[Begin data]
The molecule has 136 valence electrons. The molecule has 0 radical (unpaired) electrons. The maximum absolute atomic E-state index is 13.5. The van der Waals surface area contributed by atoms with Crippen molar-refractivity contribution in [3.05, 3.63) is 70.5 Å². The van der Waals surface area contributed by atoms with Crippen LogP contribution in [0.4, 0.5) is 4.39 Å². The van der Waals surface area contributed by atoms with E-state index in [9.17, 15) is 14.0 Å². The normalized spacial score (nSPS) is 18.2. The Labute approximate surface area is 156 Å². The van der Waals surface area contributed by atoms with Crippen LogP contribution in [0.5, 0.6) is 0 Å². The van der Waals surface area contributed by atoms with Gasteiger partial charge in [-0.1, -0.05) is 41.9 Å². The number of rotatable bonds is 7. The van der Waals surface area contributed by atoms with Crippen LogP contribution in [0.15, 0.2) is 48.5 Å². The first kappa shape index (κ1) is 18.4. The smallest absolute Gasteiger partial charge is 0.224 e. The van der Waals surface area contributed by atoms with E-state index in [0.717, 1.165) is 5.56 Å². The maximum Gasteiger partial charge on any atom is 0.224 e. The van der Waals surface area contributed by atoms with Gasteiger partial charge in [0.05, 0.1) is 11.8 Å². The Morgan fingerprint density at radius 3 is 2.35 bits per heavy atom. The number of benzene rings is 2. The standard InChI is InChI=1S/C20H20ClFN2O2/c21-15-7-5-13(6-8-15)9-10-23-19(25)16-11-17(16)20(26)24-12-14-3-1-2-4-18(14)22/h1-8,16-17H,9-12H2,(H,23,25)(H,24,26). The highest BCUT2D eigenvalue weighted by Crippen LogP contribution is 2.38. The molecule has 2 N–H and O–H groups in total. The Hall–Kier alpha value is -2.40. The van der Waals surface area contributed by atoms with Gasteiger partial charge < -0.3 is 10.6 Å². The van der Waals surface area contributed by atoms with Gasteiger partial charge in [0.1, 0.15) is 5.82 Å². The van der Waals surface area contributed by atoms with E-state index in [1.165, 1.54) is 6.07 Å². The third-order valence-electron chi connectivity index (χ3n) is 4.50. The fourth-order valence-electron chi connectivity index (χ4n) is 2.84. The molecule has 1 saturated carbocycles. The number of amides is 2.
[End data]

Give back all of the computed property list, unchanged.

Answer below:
The molecule has 136 valence electrons. The molecule has 0 radical (unpaired) electrons. The maximum absolute atomic E-state index is 13.5. The van der Waals surface area contributed by atoms with Crippen molar-refractivity contribution in [3.05, 3.63) is 70.5 Å². The van der Waals surface area contributed by atoms with Crippen LogP contribution in [0.4, 0.5) is 4.39 Å². The van der Waals surface area contributed by atoms with E-state index in [9.17, 15) is 14.0 Å². The normalized spacial score (nSPS) is 18.2. The Labute approximate surface area is 156 Å². The van der Waals surface area contributed by atoms with Crippen LogP contribution in [0.5, 0.6) is 0 Å². The van der Waals surface area contributed by atoms with Gasteiger partial charge in [-0.1, -0.05) is 41.9 Å². The number of rotatable bonds is 7. The van der Waals surface area contributed by atoms with Crippen LogP contribution in [0.15, 0.2) is 48.5 Å². The first kappa shape index (κ1) is 18.4. The smallest absolute Gasteiger partial charge is 0.224 e. The van der Waals surface area contributed by atoms with E-state index in [0.717, 1.165) is 5.56 Å². The maximum Gasteiger partial charge on any atom is 0.224 e. The van der Waals surface area contributed by atoms with Gasteiger partial charge in [0.05, 0.1) is 11.8 Å². The Morgan fingerprint density at radius 3 is 2.35 bits per heavy atom. The number of benzene rings is 2. The standard InChI is InChI=1S/C20H20ClFN2O2/c21-15-7-5-13(6-8-15)9-10-23-19(25)16-11-17(16)20(26)24-12-14-3-1-2-4-18(14)22/h1-8,16-17H,9-12H2,(H,23,25)(H,24,26). The highest BCUT2D eigenvalue weighted by Crippen LogP contribution is 2.38. The molecule has 2 N–H and O–H groups in total. The Hall–Kier alpha value is -2.40. The van der Waals surface area contributed by atoms with Gasteiger partial charge < -0.3 is 10.6 Å². The van der Waals surface area contributed by atoms with Gasteiger partial charge in [0.1, 0.15) is 5.82 Å². The van der Waals surface area contributed by atoms with E-state index in [1.165, 1.54) is 6.07 Å². The third-order valence-electron chi connectivity index (χ3n) is 4.50. The fourth-order valence-electron chi connectivity index (χ4n) is 2.84. The molecule has 1 saturated carbocycles. The number of amides is 2.